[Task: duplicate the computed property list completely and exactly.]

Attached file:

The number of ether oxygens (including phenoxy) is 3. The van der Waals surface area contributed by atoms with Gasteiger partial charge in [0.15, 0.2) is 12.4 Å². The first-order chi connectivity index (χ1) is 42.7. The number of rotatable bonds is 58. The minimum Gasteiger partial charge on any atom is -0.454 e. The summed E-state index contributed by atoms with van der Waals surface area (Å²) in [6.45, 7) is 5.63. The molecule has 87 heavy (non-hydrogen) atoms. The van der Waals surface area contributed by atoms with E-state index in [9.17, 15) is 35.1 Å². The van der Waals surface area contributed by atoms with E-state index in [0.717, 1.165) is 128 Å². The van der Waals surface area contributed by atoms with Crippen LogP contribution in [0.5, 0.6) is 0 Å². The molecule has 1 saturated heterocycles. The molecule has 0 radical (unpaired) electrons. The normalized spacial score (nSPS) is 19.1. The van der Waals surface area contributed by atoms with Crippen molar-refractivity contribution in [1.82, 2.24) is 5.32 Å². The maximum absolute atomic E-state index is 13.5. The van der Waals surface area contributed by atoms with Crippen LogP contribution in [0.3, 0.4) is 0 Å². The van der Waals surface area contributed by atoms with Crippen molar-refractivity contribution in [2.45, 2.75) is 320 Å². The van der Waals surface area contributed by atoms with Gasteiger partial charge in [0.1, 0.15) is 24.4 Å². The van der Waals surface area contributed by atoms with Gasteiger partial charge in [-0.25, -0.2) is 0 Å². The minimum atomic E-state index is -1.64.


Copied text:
The number of ether oxygens (including phenoxy) is 3. The van der Waals surface area contributed by atoms with Gasteiger partial charge in [0.15, 0.2) is 12.4 Å². The first-order chi connectivity index (χ1) is 42.7. The number of rotatable bonds is 58. The minimum Gasteiger partial charge on any atom is -0.454 e. The summed E-state index contributed by atoms with van der Waals surface area (Å²) in [6.45, 7) is 5.63. The molecule has 87 heavy (non-hydrogen) atoms. The van der Waals surface area contributed by atoms with E-state index in [9.17, 15) is 35.1 Å². The van der Waals surface area contributed by atoms with E-state index in [0.717, 1.165) is 128 Å². The van der Waals surface area contributed by atoms with Crippen LogP contribution in [0.5, 0.6) is 0 Å². The molecule has 1 saturated heterocycles. The molecule has 0 radical (unpaired) electrons. The normalized spacial score (nSPS) is 19.1. The van der Waals surface area contributed by atoms with Crippen molar-refractivity contribution in [1.82, 2.24) is 5.32 Å². The maximum absolute atomic E-state index is 13.5. The van der Waals surface area contributed by atoms with Crippen LogP contribution in [0.3, 0.4) is 0 Å². The van der Waals surface area contributed by atoms with Crippen molar-refractivity contribution in [2.45, 2.75) is 320 Å². The van der Waals surface area contributed by atoms with Gasteiger partial charge in [0.1, 0.15) is 24.4 Å². The van der Waals surface area contributed by atoms with Gasteiger partial charge in [-0.25, -0.2) is 0 Å². The minimum atomic E-state index is -1.64.